Recently, I discovered a report listed in the database of the US National Institute of Health; it claimed that the flower remedies failed to demonstrate any effects beyond a placebo response. I am shocked by the result and I wondered if there are any factors that caused the result to be biased against flower remedies?
In a recent written research proposal, Dr. Paul J. Mills addressed the aforementioned report in the following manner:
Brief Background and Critique of the Literature
Despite decades of use in clinical practice and anecdotal reports of clinical effectiveness (1, 2), there have been relatively few placebo-controlled double-blinded studies of flower essence therapy for the treatment of stress and anxiety. A review of the medical literature yields only three original studies, including one reporting a positive outcome (3) and two reporting negative outcomes (4, 5). Each of the three studies tested the effectiveness of essence formulas on test taking anxiety in college students.
Both of the negative studies relied on inappropriate study designs and inappropriate applications of the flower essence formulas. The Armstrong & Ernst study (4), for example, suffered from an inappropriate use of what is called the Five-Flower Formula (a.k.a. Rescue Remedy, which contains Star of Bethlehem, Cherry Plum, Impatiens, Rock Rose & Clematis). This formula is typically used as an acute remedy for more immediate, short-term situations of anxiety and stress. The formula's effects are typically short-term. This study examined the effects of the formula over a period of one week with 1 to 4 dosages/day. In addition, the study participants – college students preparing for their pending examinations – had only low to moderate levels of trait anxiety prior to randomization into the study (mean baseline Trait Spielberger Inventory scores of 41 to 51). The Five-Flower Formula is not intended for such a population but for individuals with higher levels of anxiety and/or stress. The study’s 50% dropout rate is also problematic.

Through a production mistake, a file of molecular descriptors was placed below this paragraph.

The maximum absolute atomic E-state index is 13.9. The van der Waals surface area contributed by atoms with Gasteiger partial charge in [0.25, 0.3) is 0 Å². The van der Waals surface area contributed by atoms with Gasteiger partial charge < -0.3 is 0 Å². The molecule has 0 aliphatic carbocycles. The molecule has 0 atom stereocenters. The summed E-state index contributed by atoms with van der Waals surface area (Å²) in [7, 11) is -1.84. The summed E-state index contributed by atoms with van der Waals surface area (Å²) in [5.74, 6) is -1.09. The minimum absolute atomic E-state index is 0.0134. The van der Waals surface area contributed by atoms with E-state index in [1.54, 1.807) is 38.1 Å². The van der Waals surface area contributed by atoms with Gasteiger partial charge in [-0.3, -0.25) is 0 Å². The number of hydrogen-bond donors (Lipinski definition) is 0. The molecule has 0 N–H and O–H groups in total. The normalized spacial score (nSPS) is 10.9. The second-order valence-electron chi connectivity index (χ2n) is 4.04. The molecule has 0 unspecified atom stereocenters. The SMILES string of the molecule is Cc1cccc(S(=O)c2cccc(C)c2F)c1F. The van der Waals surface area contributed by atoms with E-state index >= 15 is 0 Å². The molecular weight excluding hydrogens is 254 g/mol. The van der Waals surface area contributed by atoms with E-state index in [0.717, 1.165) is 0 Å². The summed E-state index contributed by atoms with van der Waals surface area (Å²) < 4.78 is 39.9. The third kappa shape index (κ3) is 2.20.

As in the therapeutic setting, in the research setting it is crucial that any study of flower essences ensure that the subjects actually need the essence or formula being given and that the setting matches the indications of the essence. This is the approach that was taken by the study that reported a positive outcome (3). This study also used the Five-Flower Formula but in an acute test anxiety setting of 3 hours duration (with treatment applications every 20 minutes). This double bind placebo controlled study had no dropouts and had a sample size approximately double of the two negative studies (approximately 55 students/ treatment group). The findings showed that the students treated with the Five-Flower Formula who had high Spielberger state anxiety scores (mean baseline scores of 2.93 to 3.02) at pre-randomization had a significant drop in anxiety levels as compared to those high state anxiety students treated with placebo formula. Students with low to medium levels of state anxiety showed no benefit of the formula, thus supporting the notion that the effectiveness of this formula is to be found in its originally intended application, namely in individuals with the greatest need, i.e., high levels of anxiety and/or stress.
1. Long L, Huntley A, Ernst E. Which complementary and alternative therapies benefit which conditions? A survey of the opinions of 223 professional organizations. Complement Ther Med 9:178-85, 2001.
2. LaTorre MA. Integrative perspectives. Integrating Bach flower remedies into a therapeutic practice. Perspect Psychiatr Care 42(2):140-3, 2006.
3. Halberstein R, DeSantis L, Sirkin A, et al. Healing with Bach Flower Essences: Testing a Complementary Therapy. Complementary Health Practice 12:3-14, 2007.
4. Armstrong & Ernst. A randomized, double-blind, placebo-controlled trial of a Bach flower remedy. Complementary Therapies in Nursing and Midwifery 7:215-221, 2001.
5. Walach H, Rilling C, Engelke U. Efficacy of Bach flower remedies in test anxiety: a double-blind, placebo-controlled, randomized trial with partial crossover. J Anxiety Disord. 15:359-66, 2001.
|Richard Katz email@example.com|
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